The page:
Riverkeeper’s patrol boat—an icon of the Hudson, and an essential tool in our organization’s work to protect the river—sits under a temporary tent on the Ossining waterfront, a yawning hole in its bottom, and a growing collection of rusty plank nails accumulating beside it.
To the untrained eye, it looks bad. After all, it’s these nails that hold the cedar planks to the bottom and prevent the boat from taking on water. And those rusty fasteners are worn so thin it’s hard to imagine them as the sturdy galvanized steel they once were.
“When a fastener fails and a plank comes loose on a wooden boat underway, you spring a plank and then you sink very fast,” Capt. John Lipscomb said.
In reality, exposing the boat to this treatment is preventative. As Capt. Lipscomb racked up miles on patrol—about 5,000 in 2012, and about 60,000 over his 12 years on the job—the R. Ian Fletcher takes on no significant water. Replacing the plank fasteners now could prevent an emergency that jeopardizes the boat, or puts it out of commission during the patrol season.
Riverkeeper is asking our members and the public to help fill the coffers to offset the cost of this work. In all, the boat, its repairs, and the program it supports will cost about $40,000 this winter. We’re trying to raise $40,000 before Capt. Lipscomb launches the boat again this spring. Please make a tax-deductible donation today to support this work. All those who give $1,000 or more will be invited to join Capt. Lipscomb on the boat, and all those who donate $250 or more will be entered to win an invitation.
Connie Sargent, a Riverkeeper member who lives in Brooklyn said going on patrol with Capt. Lipscomb last year was an inspiration. “First of all, John himself is a very knowledgeable and passionate speaker on behalf of the water. He is such a convincing person on any topic related to the Hudson River and the watershed. Second of all was the majesty of being out there. It’s one thing to talk about it. It’s another to be in it—in the middle of it, so beautiful and so important. The whole world looks different when you’re on the water.”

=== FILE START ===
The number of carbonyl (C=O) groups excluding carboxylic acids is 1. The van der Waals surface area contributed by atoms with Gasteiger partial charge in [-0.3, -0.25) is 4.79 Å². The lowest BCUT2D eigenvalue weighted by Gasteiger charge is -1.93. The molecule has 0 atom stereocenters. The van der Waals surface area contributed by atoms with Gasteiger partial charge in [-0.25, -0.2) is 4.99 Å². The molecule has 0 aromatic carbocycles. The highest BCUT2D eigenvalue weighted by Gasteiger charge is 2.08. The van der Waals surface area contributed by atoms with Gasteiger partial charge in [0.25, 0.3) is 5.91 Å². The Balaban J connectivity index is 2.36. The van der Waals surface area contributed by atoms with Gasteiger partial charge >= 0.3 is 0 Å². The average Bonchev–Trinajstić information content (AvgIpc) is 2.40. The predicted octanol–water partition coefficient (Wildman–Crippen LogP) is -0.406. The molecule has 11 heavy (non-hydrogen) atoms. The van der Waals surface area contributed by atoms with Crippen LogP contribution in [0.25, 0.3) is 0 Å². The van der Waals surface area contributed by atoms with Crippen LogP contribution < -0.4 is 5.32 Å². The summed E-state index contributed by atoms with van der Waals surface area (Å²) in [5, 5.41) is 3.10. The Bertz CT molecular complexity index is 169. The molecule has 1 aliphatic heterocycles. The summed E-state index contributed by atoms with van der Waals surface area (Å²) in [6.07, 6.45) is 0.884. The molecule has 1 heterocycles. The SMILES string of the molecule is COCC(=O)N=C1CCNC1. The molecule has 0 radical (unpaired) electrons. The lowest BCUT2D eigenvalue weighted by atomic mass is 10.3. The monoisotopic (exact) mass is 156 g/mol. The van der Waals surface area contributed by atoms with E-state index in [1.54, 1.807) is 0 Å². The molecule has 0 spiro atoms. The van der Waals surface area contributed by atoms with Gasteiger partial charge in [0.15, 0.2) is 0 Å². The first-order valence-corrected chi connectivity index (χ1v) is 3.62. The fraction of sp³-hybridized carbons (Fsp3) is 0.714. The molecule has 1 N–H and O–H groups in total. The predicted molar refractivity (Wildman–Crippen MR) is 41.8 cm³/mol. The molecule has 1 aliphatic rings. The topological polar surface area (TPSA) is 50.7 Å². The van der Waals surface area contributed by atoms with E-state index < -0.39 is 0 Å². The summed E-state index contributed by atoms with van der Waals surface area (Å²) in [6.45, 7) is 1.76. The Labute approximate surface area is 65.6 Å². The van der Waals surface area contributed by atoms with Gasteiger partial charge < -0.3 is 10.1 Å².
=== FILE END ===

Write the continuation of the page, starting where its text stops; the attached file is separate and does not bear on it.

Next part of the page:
The boat undergoes routine maintenance throughout the year. “Every two hundred engine hours, it gets a whole day in the engine maintenance spa,” as Capt. Lipscomb says. Chris Brennan, calls Capt. Lipscomb’s maintenance “unrivaled”—perhaps not surprising considering his day job prior to joining Riverkeeper was the manager of Peterson’s Boat Yard in Upper Nyack. “He knows what it takes,” Brennan said. “It makes my job easier—and it puts years of life on the boat.”
“Every year the boat keeps going,” Capt. Lipscomb said, “recognition by the public goes up exponentially.”
View Riverkeeper Patrol Boat Highlights, 2012 in a larger map